How do you find out who is registered to what DNS number?  Traceroute can be helpful for doing this, although it can be misleading.  In fact it may be more useful for finding the DNS number of a domain than for finding the domain of a DNS number.  Here are some links to some traceroute sites:

Traceroute CMU

Traceroute SDSC

Traceroute Opus1

I recommend reading the advice given by Opus1 at

http://www.opus1.com/o/nospamtrace.html

Usually more reliable and informative in tracing a DNS number is to check the whois of the network information center (NIC). A good starting point is the American Registry for Internet Numbers:

ARIN Whois

If the DNS number is outside ARIN's area, the ARIN whois will refer you to the correct NIC.  An NIC is not an ISP, and they will not handle your spam complaint for you.  The NIC will have its own whois for you to check.  Here is a list of some links to the whois of some foreign NIC's:

Asia-Pacific

Africa

Japan

Korea

Europe

France

Russia

Latin America

Brazil

The Asia Pacific Network Information Centre provides some excellent advice at
http://www.apnic.net/apnic-info/whois_search2/abuse-and-spamming

There are domain registry Whois sites, which show the data provided by the registrant.  These are most useful in contacting a respectable or semi-respectable company.  Dirtbags often provide fake data or foreign registries for their porn-spam or scam operation, so this can be interesting but rarely directly useful in fighting them.
There are a lot of different registries. A site that is very good at searching numerous registries is http://www.domaintools.com

Forward the email to the abuse address, if there is one.  Typically this is something like abuse@the-spammer's-isp.net.  Sometimes there is no abuse address, and you could use the administrative or technical contact listed in the whois.  Be sure to include complete headers in your forwarding.  Check your outgoing email.  Some email programs will chop out the headers in a forwarding.  If yours does, you may have to copy and paste the text of the header. In Yahoo choose option to forward as attachment.  I usually send a Bcc: to myself.  It not only confirms that it was successfully transmitted, it shows me how the forwarding looks to the recipient.  Usually no additional comment is needed to simply forward to the spammer's ISP.  If you want to also go after the webpage the spammer is promoting, you should explain who is hosting what.  For example, in your email to abuse@the-spammer's-isp.net and abuse@ostensibly-respectable-isp.net  you could insert a message like:

"Spam sent from DNS xxx.xx.x.xxx hosted by the-spammer's-isp.net.

Spammer's webpage http://www.extra-extra-extra-filthy.com  at DNS xx.xxx.xx.xx hosted by ostensibly-respectable-isp.net.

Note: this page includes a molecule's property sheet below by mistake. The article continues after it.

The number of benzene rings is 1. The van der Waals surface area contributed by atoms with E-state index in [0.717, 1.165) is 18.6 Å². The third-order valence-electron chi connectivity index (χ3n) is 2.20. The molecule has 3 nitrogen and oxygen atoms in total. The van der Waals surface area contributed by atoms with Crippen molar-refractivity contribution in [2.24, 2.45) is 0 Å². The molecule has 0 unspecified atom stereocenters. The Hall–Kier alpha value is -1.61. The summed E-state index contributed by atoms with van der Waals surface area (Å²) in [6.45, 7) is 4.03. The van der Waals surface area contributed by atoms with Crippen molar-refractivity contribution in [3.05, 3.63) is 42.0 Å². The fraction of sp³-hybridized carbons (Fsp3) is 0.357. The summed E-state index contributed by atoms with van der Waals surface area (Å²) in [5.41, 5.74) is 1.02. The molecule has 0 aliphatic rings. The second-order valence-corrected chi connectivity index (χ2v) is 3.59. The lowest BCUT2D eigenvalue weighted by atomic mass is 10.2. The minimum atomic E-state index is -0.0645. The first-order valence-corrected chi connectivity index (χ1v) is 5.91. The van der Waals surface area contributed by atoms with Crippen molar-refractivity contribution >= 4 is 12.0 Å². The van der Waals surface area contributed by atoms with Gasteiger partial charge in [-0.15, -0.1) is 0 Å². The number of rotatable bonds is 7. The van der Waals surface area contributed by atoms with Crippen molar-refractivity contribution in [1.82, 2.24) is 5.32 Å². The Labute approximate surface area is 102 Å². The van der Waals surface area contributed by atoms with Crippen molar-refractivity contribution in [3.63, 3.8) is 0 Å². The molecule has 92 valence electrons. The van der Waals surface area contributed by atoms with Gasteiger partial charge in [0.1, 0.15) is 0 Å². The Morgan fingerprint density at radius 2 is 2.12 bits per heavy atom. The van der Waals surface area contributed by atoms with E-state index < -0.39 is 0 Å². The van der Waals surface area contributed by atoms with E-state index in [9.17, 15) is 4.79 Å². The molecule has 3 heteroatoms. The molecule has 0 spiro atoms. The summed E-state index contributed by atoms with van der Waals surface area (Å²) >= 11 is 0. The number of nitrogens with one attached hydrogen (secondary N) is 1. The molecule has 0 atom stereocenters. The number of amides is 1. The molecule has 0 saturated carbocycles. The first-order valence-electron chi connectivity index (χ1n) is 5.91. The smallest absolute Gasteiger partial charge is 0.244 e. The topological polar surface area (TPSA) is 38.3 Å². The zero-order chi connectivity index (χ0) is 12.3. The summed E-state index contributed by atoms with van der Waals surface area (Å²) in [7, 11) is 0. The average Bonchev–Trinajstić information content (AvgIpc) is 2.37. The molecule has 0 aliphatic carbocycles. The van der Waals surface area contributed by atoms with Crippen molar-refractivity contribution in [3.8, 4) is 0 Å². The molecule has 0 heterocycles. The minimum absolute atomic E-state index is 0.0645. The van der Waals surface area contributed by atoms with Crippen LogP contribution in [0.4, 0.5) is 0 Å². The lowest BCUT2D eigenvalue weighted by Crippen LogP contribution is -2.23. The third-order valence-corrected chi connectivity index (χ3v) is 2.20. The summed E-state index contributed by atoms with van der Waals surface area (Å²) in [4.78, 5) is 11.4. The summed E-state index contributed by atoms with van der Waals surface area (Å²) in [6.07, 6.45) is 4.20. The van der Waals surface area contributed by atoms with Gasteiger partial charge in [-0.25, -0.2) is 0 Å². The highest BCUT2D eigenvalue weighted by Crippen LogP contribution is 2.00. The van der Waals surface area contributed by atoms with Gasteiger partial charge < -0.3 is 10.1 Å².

Resolving the spammer's webpage can involve plodding through quite a bag of tricks.  At the least the hyperlink is usually displayed differently than the actual webpage address. In this and most other webpages the displayed text is different from the actual hyperlink. A spammer might put in a whole fake hyperlink as displayed text, and to your browser it is only meaningless displayed text.  If you put your cursor over the hyperlink, you should see the real webpage address displayed down in the status bar.  In web based email you can capture the webpage address as text.
Open Notepad (if you haven't already done that). Right click on the link to bring up a task list, and choose Copy Shortcut. Click on Copy Shortcut. In Notepad choose Edit, Paste or you can use Ctrl + P to paste the shortcut you copied.
Hotmail creates a problem, but provides the tools to solve it. Clicking on the link or putting the cursor over it, Hotmail displays the address from within Hotmail.  That means it imposes a lot of extra stuff, starting with the DNS number of Microsoft/Hotmail.  The solution?  When you have the advanced option selected, you can click on View E-mail Message Source.  That will open a new window showing the html code of the message.  The webpage address as entered by the spammer will be in there, although cluttered with html formatting instructions.  Spammers have gotten wise to that, and sometimes encode their message as an attachment.  The Message Source shows an enormous line of meaningless text.  The solution?  From your Hotmail message, click on Content-Type: text/html. That will display the message in its own Window.  Now put the cursor over the hyperlink and right click to get Copy Shortcut. Click on Copy Shortcut.  You should now be able to paste the webpage address as entered by the spammer into your text notes.
In an email program like Eudora you won't be able to bring up Copy Shortcut. What to do? One solution is to save the email message to a file. When you choose File, Save As... you should have a choice of saving as text or html. Choose html. After you have saved your message to an .htm file you can open it in your web browser. From there you can use Copy Shortcut.

In a web browser you can also see the address of a hyperlink by right clicking on Properties.  You can capture the information in the Properties box to text by selecting it with your mouse and use Ctrl + C to copy it. If there is an image on top of the hyperlink, Properties might give you information about the image file instead of the hyperlink.  This is usually not helpful, but sometimes it can be helpful.  With limited storage space available at their website, the .jpg and .gif files might be kept on a different server from a different ISP.  Sometimes that ISP is willing to pull the plug on the account storing the pictures.